The Presidential Records Act requires that all official documents of the President, apart from personal documents like diaries and journals, be given to the US National Archives at the end of the presidential term. The National Archives has the authority to select which documents need to be preserved, made public, or redacted, The Washington Post reported. Those that are considered suitable are made available to the public 12 years after the President leaves office.

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Has Donald Trump violated the law?

The House Oversight Committee, the chief investigative committee of the lower house of Congress, had earlier said that Trump’s handling of documents seemed to constitute a “serious violation” of the law, The NYT had reported in February.

Other than taking classified documents owned by the US government, Trump has also been accused of destroying documents and using his personal cell phone, instead of the White House switchboard, to allegedly conceal his role in the January 6 riot.

On August 8, Axios published photographs of paper flushed down toilets in the White House, allegedly bearing the handwriting of Trump. The pictures are part of a forthcoming book, Confidence Man, by The NYT correspondent Maggie Haberman. She told Axios that White House staff occasionally found wads of paper in the toilet, which was “an extension of Trump’s term-long habit of ripping up documents that were supposed to be preserved under the Presidential Records Act”.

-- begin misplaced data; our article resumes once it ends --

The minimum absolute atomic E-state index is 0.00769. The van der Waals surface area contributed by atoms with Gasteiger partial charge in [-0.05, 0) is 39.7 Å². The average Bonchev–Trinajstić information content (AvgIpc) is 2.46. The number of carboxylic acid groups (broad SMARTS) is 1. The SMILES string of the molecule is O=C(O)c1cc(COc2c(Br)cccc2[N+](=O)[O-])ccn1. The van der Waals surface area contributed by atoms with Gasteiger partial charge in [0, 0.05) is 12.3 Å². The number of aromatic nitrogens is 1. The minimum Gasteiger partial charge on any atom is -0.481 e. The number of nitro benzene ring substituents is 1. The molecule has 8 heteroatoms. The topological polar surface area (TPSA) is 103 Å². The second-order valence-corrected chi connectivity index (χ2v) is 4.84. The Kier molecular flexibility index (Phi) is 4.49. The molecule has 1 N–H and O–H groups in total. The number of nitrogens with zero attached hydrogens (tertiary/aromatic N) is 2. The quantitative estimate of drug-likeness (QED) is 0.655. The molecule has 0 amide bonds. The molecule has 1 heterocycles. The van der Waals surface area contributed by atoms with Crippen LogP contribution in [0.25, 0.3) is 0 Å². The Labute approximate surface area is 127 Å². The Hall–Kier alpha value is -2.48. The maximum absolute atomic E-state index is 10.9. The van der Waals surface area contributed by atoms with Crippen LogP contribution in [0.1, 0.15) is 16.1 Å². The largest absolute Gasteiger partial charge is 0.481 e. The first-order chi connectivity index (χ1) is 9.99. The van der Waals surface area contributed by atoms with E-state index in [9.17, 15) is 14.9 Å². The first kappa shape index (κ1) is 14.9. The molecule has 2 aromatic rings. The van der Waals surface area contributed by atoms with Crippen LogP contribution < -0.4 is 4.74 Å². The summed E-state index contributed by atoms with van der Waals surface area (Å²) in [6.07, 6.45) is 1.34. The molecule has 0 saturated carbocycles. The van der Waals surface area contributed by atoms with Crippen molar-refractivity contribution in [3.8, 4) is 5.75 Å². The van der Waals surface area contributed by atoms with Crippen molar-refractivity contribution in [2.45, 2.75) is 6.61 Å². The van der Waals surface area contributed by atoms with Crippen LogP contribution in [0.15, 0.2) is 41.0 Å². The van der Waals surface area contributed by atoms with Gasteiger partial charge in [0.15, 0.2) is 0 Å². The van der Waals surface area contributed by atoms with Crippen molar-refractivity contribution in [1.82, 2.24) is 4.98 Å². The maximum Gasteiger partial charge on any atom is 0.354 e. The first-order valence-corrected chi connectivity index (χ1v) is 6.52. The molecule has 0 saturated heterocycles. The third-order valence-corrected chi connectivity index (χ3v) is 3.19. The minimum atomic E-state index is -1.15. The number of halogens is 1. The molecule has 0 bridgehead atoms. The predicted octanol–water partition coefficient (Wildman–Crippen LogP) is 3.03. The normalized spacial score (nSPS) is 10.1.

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However, both The NYT and The Washington Post reported that even if he is found guilty of violating the law, there is no real enforcement mechanism in place to punish him. What could instead cause trouble for Trump was a federal law called 18 US Code 2071, reported Vox.

Under this law, anyone who “willfully and unlawfully conceals, removes, mutilates, obliterates, or destroys, or attempts to do so, or, with intent to do so takes and carries away” federal documents, can be fined or imprisoned for up to three years or both. Such a conviction would put Trump’s potential presidential run in 2024 under a cloud.

The back part of former President Donald Trump’s Mar-a-Lago estate in Palm Beach, Florida, on June 26, 2020. Saul Martinez/The New York Times Archive

What are the political ramifications?

In his statement, Trump said the FBI action amounted to “prosecutorial misconduct”, and claimed he was being targeted by the Democratic Party so that he is unable to run for President in 2024. FBI Director Christopher Wray, who approved the search, was appointed by Trump in 2017.

Many Republican Party leaders condemned the FBI action as politically motivated, and suggested that they could retaliate against Democrats and enforcement agencies if they came to control Congress after November’s midterm elections. Republican House Minority Leader Kevin McCathy vowed to “conduct immediate oversight” of the Justice Department and an investigation against Attorney General Merrick Garland if the party gained control of the House.

First published on: 10-08-2022 at 04:18:57 am